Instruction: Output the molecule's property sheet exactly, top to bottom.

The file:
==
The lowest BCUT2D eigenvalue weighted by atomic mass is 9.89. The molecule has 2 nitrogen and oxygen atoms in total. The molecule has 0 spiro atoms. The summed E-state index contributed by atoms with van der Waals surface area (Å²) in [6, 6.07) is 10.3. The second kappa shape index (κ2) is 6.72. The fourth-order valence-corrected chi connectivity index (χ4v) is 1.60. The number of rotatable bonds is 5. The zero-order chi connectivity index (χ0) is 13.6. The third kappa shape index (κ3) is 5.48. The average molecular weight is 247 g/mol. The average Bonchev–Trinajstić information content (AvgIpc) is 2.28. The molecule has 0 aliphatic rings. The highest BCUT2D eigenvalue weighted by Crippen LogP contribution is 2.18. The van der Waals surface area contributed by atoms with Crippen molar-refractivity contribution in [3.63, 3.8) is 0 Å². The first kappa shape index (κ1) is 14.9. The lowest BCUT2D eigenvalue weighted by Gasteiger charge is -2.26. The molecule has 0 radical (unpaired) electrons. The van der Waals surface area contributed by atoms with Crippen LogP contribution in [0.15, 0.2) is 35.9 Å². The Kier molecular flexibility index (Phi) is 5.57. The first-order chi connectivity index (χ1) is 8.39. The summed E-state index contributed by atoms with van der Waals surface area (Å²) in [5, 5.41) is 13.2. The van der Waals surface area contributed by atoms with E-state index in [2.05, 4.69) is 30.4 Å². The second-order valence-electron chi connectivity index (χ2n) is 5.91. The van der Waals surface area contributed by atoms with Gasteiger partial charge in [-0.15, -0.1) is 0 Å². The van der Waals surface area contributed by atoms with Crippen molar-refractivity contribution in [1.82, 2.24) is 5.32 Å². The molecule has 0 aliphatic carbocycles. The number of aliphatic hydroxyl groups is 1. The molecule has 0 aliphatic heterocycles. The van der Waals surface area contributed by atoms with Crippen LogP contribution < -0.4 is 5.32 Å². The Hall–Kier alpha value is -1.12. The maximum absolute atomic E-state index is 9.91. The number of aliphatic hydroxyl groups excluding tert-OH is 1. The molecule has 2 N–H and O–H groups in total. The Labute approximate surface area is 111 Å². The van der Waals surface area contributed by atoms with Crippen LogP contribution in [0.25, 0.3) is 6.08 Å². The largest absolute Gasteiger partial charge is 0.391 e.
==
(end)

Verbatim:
The lowest BCUT2D eigenvalue weighted by atomic mass is 9.89. The molecule has 2 nitrogen and oxygen atoms in total. The molecule has 0 spiro atoms. The summed E-state index contributed by atoms with van der Waals surface area (Å²) in [6, 6.07) is 10.3. The second kappa shape index (κ2) is 6.72. The fourth-order valence-corrected chi connectivity index (χ4v) is 1.60. The number of rotatable bonds is 5. The zero-order chi connectivity index (χ0) is 13.6. The third kappa shape index (κ3) is 5.48. The average molecular weight is 247 g/mol. The average Bonchev–Trinajstić information content (AvgIpc) is 2.28. The molecule has 0 aliphatic rings. The highest BCUT2D eigenvalue weighted by Crippen LogP contribution is 2.18. The van der Waals surface area contributed by atoms with Crippen molar-refractivity contribution in [3.63, 3.8) is 0 Å². The first kappa shape index (κ1) is 14.9. The lowest BCUT2D eigenvalue weighted by Gasteiger charge is -2.26. The molecule has 0 radical (unpaired) electrons. The van der Waals surface area contributed by atoms with Crippen LogP contribution in [0.15, 0.2) is 35.9 Å². The Kier molecular flexibility index (Phi) is 5.57. The first-order chi connectivity index (χ1) is 8.39. The summed E-state index contributed by atoms with van der Waals surface area (Å²) in [5, 5.41) is 13.2. The van der Waals surface area contributed by atoms with E-state index in [2.05, 4.69) is 30.4 Å². The second-order valence-electron chi connectivity index (χ2n) is 5.91. The van der Waals surface area contributed by atoms with Gasteiger partial charge in [-0.15, -0.1) is 0 Å². The van der Waals surface area contributed by atoms with Crippen molar-refractivity contribution in [1.82, 2.24) is 5.32 Å². The molecule has 0 aliphatic carbocycles. The number of aliphatic hydroxyl groups is 1. The molecule has 0 aliphatic heterocycles. The van der Waals surface area contributed by atoms with Crippen LogP contribution < -0.4 is 5.32 Å². The Hall–Kier alpha value is -1.12. The maximum absolute atomic E-state index is 9.91. The number of aliphatic hydroxyl groups excluding tert-OH is 1. The molecule has 2 N–H and O–H groups in total. The Labute approximate surface area is 111 Å². The van der Waals surface area contributed by atoms with Crippen LogP contribution in [0.25, 0.3) is 6.08 Å². The largest absolute Gasteiger partial charge is 0.391 e.